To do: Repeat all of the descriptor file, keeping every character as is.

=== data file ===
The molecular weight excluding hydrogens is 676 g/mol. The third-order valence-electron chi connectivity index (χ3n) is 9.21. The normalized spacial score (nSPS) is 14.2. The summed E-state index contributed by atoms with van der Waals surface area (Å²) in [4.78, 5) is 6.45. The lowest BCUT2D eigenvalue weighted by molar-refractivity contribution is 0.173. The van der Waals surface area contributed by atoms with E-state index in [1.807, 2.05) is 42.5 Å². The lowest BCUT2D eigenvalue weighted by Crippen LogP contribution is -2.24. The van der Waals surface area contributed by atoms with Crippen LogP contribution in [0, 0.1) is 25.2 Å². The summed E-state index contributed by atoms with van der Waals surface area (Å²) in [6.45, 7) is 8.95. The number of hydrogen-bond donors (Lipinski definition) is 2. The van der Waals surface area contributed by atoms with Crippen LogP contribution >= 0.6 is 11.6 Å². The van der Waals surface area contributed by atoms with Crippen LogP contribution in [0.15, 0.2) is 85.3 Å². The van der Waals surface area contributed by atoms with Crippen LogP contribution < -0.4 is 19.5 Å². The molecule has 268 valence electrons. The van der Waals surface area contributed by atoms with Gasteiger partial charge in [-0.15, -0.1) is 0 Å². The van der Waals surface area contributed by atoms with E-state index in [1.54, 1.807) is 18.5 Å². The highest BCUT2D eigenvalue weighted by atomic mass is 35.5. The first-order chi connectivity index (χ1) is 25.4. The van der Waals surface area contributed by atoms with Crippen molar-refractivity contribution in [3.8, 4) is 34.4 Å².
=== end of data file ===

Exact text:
The molecular weight excluding hydrogens is 676 g/mol. The third-order valence-electron chi connectivity index (χ3n) is 9.21. The normalized spacial score (nSPS) is 14.2. The summed E-state index contributed by atoms with van der Waals surface area (Å²) in [4.78, 5) is 6.45. The lowest BCUT2D eigenvalue weighted by molar-refractivity contribution is 0.173. The van der Waals surface area contributed by atoms with E-state index in [1.807, 2.05) is 42.5 Å². The lowest BCUT2D eigenvalue weighted by Crippen LogP contribution is -2.24. The van der Waals surface area contributed by atoms with Crippen LogP contribution in [0, 0.1) is 25.2 Å². The summed E-state index contributed by atoms with van der Waals surface area (Å²) in [6.45, 7) is 8.95. The number of hydrogen-bond donors (Lipinski definition) is 2. The van der Waals surface area contributed by atoms with Crippen LogP contribution >= 0.6 is 11.6 Å². The van der Waals surface area contributed by atoms with Crippen LogP contribution in [0.15, 0.2) is 85.3 Å². The van der Waals surface area contributed by atoms with Crippen LogP contribution < -0.4 is 19.5 Å². The molecule has 268 valence electrons. The van der Waals surface area contributed by atoms with Gasteiger partial charge in [-0.15, -0.1) is 0 Å². The van der Waals surface area contributed by atoms with E-state index in [1.54, 1.807) is 18.5 Å². The highest BCUT2D eigenvalue weighted by atomic mass is 35.5. The first-order chi connectivity index (χ1) is 25.4. The van der Waals surface area contributed by atoms with Crippen molar-refractivity contribution in [3.8, 4) is 34.4 Å².